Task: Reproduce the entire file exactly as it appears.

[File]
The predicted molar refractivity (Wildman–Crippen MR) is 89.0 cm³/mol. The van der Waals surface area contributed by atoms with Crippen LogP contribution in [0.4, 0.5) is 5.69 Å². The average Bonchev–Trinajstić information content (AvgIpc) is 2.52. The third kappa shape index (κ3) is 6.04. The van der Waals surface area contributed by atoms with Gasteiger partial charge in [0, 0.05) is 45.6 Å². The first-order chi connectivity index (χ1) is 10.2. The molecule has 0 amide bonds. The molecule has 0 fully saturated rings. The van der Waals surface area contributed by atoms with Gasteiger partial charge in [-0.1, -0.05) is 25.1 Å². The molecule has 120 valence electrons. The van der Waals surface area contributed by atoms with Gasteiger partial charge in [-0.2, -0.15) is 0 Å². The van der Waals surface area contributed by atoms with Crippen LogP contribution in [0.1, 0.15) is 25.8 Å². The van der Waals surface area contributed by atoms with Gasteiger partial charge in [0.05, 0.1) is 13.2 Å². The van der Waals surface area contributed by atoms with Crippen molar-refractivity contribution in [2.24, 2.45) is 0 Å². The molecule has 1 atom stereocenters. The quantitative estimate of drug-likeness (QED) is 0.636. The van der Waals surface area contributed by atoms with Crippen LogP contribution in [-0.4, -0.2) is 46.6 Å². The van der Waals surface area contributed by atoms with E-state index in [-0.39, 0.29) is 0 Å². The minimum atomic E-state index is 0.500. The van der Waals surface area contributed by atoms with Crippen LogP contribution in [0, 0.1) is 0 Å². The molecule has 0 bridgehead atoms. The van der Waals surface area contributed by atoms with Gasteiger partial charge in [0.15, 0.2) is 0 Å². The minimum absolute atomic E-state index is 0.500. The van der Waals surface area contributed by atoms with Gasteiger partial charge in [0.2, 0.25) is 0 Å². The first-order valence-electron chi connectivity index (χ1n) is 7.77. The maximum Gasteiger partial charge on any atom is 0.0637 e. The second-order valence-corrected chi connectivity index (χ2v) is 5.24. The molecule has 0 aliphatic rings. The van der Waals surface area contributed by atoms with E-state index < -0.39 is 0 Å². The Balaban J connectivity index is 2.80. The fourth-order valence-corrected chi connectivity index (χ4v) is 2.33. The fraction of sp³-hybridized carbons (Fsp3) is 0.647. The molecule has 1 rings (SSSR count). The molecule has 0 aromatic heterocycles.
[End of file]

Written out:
The predicted molar refractivity (Wildman–Crippen MR) is 89.0 cm³/mol. The van der Waals surface area contributed by atoms with Crippen LogP contribution in [0.4, 0.5) is 5.69 Å². The average Bonchev–Trinajstić information content (AvgIpc) is 2.52. The third kappa shape index (κ3) is 6.04. The van der Waals surface area contributed by atoms with Gasteiger partial charge in [0, 0.05) is 45.6 Å². The first-order chi connectivity index (χ1) is 10.2. The molecule has 0 amide bonds. The molecule has 0 fully saturated rings. The van der Waals surface area contributed by atoms with Gasteiger partial charge in [-0.1, -0.05) is 25.1 Å². The molecule has 120 valence electrons. The van der Waals surface area contributed by atoms with Gasteiger partial charge in [-0.2, -0.15) is 0 Å². The van der Waals surface area contributed by atoms with Crippen LogP contribution in [0.1, 0.15) is 25.8 Å². The van der Waals surface area contributed by atoms with Gasteiger partial charge in [0.05, 0.1) is 13.2 Å². The van der Waals surface area contributed by atoms with Crippen molar-refractivity contribution in [2.24, 2.45) is 0 Å². The molecule has 1 atom stereocenters. The quantitative estimate of drug-likeness (QED) is 0.636. The van der Waals surface area contributed by atoms with Crippen LogP contribution in [-0.4, -0.2) is 46.6 Å². The van der Waals surface area contributed by atoms with E-state index in [-0.39, 0.29) is 0 Å². The minimum atomic E-state index is 0.500. The van der Waals surface area contributed by atoms with Crippen LogP contribution in [0, 0.1) is 0 Å². The molecule has 0 bridgehead atoms. The van der Waals surface area contributed by atoms with Gasteiger partial charge in [0.15, 0.2) is 0 Å². The minimum absolute atomic E-state index is 0.500. The van der Waals surface area contributed by atoms with Gasteiger partial charge in [0.2, 0.25) is 0 Å². The first-order valence-electron chi connectivity index (χ1n) is 7.77. The maximum Gasteiger partial charge on any atom is 0.0637 e. The second-order valence-corrected chi connectivity index (χ2v) is 5.24. The molecule has 0 aliphatic rings. The van der Waals surface area contributed by atoms with E-state index < -0.39 is 0 Å². The Balaban J connectivity index is 2.80. The fourth-order valence-corrected chi connectivity index (χ4v) is 2.33. The fraction of sp³-hybridized carbons (Fsp3) is 0.647. The molecule has 1 rings (SSSR count). The molecule has 0 aromatic heterocycles.